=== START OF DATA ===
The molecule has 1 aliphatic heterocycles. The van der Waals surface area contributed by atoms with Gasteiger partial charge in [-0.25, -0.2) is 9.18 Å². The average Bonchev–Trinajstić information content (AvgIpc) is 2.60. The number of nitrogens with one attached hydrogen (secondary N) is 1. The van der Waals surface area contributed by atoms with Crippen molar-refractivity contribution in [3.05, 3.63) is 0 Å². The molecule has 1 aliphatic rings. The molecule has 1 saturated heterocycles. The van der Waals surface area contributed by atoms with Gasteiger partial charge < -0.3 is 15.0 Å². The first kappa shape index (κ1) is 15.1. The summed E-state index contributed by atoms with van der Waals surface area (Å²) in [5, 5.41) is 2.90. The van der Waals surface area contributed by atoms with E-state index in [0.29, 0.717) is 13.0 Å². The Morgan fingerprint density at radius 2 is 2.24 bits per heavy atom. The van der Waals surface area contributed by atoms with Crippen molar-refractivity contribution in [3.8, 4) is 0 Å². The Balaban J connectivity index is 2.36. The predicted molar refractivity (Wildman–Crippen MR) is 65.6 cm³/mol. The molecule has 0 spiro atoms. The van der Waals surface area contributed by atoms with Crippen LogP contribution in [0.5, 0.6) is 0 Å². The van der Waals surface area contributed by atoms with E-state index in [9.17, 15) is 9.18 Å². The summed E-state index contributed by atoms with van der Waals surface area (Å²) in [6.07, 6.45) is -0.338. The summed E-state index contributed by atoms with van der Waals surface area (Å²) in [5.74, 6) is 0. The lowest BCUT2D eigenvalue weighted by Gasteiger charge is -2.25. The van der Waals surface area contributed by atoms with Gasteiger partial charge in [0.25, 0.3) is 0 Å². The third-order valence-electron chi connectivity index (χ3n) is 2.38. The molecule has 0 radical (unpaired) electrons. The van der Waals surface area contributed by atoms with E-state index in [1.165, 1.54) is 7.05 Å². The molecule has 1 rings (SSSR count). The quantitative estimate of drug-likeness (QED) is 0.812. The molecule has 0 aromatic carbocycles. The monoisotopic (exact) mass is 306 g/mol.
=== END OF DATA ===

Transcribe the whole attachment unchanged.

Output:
The molecule has 1 aliphatic heterocycles. The van der Waals surface area contributed by atoms with Gasteiger partial charge in [-0.25, -0.2) is 9.18 Å². The average Bonchev–Trinajstić information content (AvgIpc) is 2.60. The number of nitrogens with one attached hydrogen (secondary N) is 1. The van der Waals surface area contributed by atoms with Crippen molar-refractivity contribution in [3.05, 3.63) is 0 Å². The molecule has 1 aliphatic rings. The molecule has 1 saturated heterocycles. The van der Waals surface area contributed by atoms with Gasteiger partial charge < -0.3 is 15.0 Å². The first kappa shape index (κ1) is 15.1. The summed E-state index contributed by atoms with van der Waals surface area (Å²) in [5, 5.41) is 2.90. The van der Waals surface area contributed by atoms with E-state index in [0.29, 0.717) is 13.0 Å². The Morgan fingerprint density at radius 2 is 2.24 bits per heavy atom. The van der Waals surface area contributed by atoms with Crippen molar-refractivity contribution in [3.8, 4) is 0 Å². The Balaban J connectivity index is 2.36. The predicted molar refractivity (Wildman–Crippen MR) is 65.6 cm³/mol. The molecule has 0 spiro atoms. The van der Waals surface area contributed by atoms with Crippen LogP contribution in [0.5, 0.6) is 0 Å². The van der Waals surface area contributed by atoms with E-state index in [9.17, 15) is 9.18 Å². The summed E-state index contributed by atoms with van der Waals surface area (Å²) in [6.07, 6.45) is -0.338. The summed E-state index contributed by atoms with van der Waals surface area (Å²) in [5.74, 6) is 0. The lowest BCUT2D eigenvalue weighted by Gasteiger charge is -2.25. The van der Waals surface area contributed by atoms with Gasteiger partial charge in [0.25, 0.3) is 0 Å². The third-order valence-electron chi connectivity index (χ3n) is 2.38. The molecule has 0 radical (unpaired) electrons. The van der Waals surface area contributed by atoms with E-state index in [1.165, 1.54) is 7.05 Å². The molecule has 1 rings (SSSR count). The quantitative estimate of drug-likeness (QED) is 0.812. The molecule has 0 aromatic carbocycles. The monoisotopic (exact) mass is 306 g/mol.